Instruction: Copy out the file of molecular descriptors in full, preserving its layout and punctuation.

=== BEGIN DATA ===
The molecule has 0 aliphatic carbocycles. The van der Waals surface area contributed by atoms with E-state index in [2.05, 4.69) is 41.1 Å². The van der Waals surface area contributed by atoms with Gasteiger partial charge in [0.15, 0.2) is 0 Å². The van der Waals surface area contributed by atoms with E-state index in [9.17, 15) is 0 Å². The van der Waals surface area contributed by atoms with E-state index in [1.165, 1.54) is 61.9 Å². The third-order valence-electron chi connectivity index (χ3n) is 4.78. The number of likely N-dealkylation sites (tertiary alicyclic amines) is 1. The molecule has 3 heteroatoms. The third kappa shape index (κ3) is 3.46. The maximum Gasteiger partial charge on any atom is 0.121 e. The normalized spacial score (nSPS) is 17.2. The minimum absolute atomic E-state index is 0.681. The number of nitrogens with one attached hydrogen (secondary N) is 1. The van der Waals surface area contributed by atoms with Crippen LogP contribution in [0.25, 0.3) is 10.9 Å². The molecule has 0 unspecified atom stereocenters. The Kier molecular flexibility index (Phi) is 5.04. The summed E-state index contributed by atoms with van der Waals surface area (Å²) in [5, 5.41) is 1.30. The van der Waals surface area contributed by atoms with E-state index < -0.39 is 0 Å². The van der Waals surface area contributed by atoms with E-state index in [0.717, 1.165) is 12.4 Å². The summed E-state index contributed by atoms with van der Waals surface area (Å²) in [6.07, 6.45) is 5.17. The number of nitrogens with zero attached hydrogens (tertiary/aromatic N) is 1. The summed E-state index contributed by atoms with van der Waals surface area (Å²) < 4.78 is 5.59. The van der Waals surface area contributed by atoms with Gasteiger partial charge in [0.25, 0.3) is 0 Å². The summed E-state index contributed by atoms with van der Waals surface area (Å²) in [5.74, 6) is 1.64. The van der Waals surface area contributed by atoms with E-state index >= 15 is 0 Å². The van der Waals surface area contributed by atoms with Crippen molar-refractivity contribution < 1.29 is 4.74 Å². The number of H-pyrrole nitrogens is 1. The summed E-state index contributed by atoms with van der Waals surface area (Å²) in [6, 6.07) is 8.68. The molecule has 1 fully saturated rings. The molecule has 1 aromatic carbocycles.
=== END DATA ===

The molecule has 0 aliphatic carbocycles. The van der Waals surface area contributed by atoms with E-state index in [2.05, 4.69) is 41.1 Å². The van der Waals surface area contributed by atoms with Gasteiger partial charge in [0.15, 0.2) is 0 Å². The van der Waals surface area contributed by atoms with E-state index in [9.17, 15) is 0 Å². The van der Waals surface area contributed by atoms with E-state index in [1.165, 1.54) is 61.9 Å². The third-order valence-electron chi connectivity index (χ3n) is 4.78. The number of likely N-dealkylation sites (tertiary alicyclic amines) is 1. The molecule has 3 heteroatoms. The third kappa shape index (κ3) is 3.46. The maximum Gasteiger partial charge on any atom is 0.121 e. The normalized spacial score (nSPS) is 17.2. The minimum absolute atomic E-state index is 0.681. The number of nitrogens with one attached hydrogen (secondary N) is 1. The van der Waals surface area contributed by atoms with Crippen LogP contribution in [0.25, 0.3) is 10.9 Å². The molecule has 0 unspecified atom stereocenters. The Kier molecular flexibility index (Phi) is 5.04. The summed E-state index contributed by atoms with van der Waals surface area (Å²) in [5, 5.41) is 1.30. The van der Waals surface area contributed by atoms with E-state index < -0.39 is 0 Å². The van der Waals surface area contributed by atoms with E-state index in [0.717, 1.165) is 12.4 Å². The summed E-state index contributed by atoms with van der Waals surface area (Å²) in [6.07, 6.45) is 5.17. The number of nitrogens with zero attached hydrogens (tertiary/aromatic N) is 1. The summed E-state index contributed by atoms with van der Waals surface area (Å²) < 4.78 is 5.59. The van der Waals surface area contributed by atoms with Gasteiger partial charge in [0.25, 0.3) is 0 Å². The summed E-state index contributed by atoms with van der Waals surface area (Å²) in [5.74, 6) is 1.64. The van der Waals surface area contributed by atoms with E-state index >= 15 is 0 Å². The van der Waals surface area contributed by atoms with Crippen molar-refractivity contribution < 1.29 is 4.74 Å². The number of H-pyrrole nitrogens is 1. The summed E-state index contributed by atoms with van der Waals surface area (Å²) in [6, 6.07) is 8.68. The molecule has 1 fully saturated rings. The molecule has 1 aromatic carbocycles.